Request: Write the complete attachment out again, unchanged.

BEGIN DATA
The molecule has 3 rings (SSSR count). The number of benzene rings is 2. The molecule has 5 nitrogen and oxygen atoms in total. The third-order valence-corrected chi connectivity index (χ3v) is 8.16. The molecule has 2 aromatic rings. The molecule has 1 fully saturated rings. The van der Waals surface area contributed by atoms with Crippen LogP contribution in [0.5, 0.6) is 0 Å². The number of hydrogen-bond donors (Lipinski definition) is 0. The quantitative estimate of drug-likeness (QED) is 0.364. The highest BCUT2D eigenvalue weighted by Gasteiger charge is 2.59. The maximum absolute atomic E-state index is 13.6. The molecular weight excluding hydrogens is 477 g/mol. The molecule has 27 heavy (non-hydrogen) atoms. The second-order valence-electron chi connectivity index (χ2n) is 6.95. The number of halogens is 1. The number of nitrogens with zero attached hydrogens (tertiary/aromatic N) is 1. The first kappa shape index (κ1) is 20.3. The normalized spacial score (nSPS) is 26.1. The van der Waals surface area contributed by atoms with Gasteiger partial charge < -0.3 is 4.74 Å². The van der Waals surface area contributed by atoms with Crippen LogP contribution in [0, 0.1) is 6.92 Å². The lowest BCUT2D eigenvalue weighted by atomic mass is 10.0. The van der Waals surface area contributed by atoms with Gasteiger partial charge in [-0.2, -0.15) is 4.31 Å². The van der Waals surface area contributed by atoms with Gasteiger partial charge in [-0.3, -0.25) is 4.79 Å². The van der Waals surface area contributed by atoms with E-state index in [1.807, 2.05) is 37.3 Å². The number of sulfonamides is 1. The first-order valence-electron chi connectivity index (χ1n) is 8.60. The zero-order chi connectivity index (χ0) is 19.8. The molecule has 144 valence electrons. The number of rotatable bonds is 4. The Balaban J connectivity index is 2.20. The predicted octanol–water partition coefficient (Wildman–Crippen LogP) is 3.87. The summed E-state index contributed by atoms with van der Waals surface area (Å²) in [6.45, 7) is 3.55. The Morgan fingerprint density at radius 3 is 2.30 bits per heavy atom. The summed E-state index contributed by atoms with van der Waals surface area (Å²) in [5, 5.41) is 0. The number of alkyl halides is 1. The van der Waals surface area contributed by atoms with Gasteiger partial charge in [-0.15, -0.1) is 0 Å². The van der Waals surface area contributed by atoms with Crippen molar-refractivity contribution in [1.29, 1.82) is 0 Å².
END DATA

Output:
The molecule has 3 rings (SSSR count). The number of benzene rings is 2. The molecule has 5 nitrogen and oxygen atoms in total. The third-order valence-corrected chi connectivity index (χ3v) is 8.16. The molecule has 2 aromatic rings. The molecule has 1 fully saturated rings. The van der Waals surface area contributed by atoms with Crippen LogP contribution in [0.5, 0.6) is 0 Å². The number of hydrogen-bond donors (Lipinski definition) is 0. The quantitative estimate of drug-likeness (QED) is 0.364. The highest BCUT2D eigenvalue weighted by Gasteiger charge is 2.59. The maximum absolute atomic E-state index is 13.6. The molecular weight excluding hydrogens is 477 g/mol. The molecule has 27 heavy (non-hydrogen) atoms. The second-order valence-electron chi connectivity index (χ2n) is 6.95. The number of halogens is 1. The number of nitrogens with zero attached hydrogens (tertiary/aromatic N) is 1. The first kappa shape index (κ1) is 20.3. The normalized spacial score (nSPS) is 26.1. The van der Waals surface area contributed by atoms with Gasteiger partial charge < -0.3 is 4.74 Å². The van der Waals surface area contributed by atoms with Crippen LogP contribution in [0, 0.1) is 6.92 Å². The lowest BCUT2D eigenvalue weighted by atomic mass is 10.0. The van der Waals surface area contributed by atoms with Gasteiger partial charge in [-0.2, -0.15) is 4.31 Å². The van der Waals surface area contributed by atoms with Gasteiger partial charge in [-0.3, -0.25) is 4.79 Å². The van der Waals surface area contributed by atoms with E-state index in [1.807, 2.05) is 37.3 Å². The number of sulfonamides is 1. The first-order valence-electron chi connectivity index (χ1n) is 8.60. The zero-order chi connectivity index (χ0) is 19.8. The molecule has 144 valence electrons. The number of rotatable bonds is 4. The Balaban J connectivity index is 2.20. The predicted octanol–water partition coefficient (Wildman–Crippen LogP) is 3.87. The summed E-state index contributed by atoms with van der Waals surface area (Å²) in [6.45, 7) is 3.55. The Morgan fingerprint density at radius 3 is 2.30 bits per heavy atom. The summed E-state index contributed by atoms with van der Waals surface area (Å²) in [5, 5.41) is 0. The number of alkyl halides is 1. The van der Waals surface area contributed by atoms with Gasteiger partial charge in [-0.15, -0.1) is 0 Å². The van der Waals surface area contributed by atoms with Crippen molar-refractivity contribution in [1.29, 1.82) is 0 Å².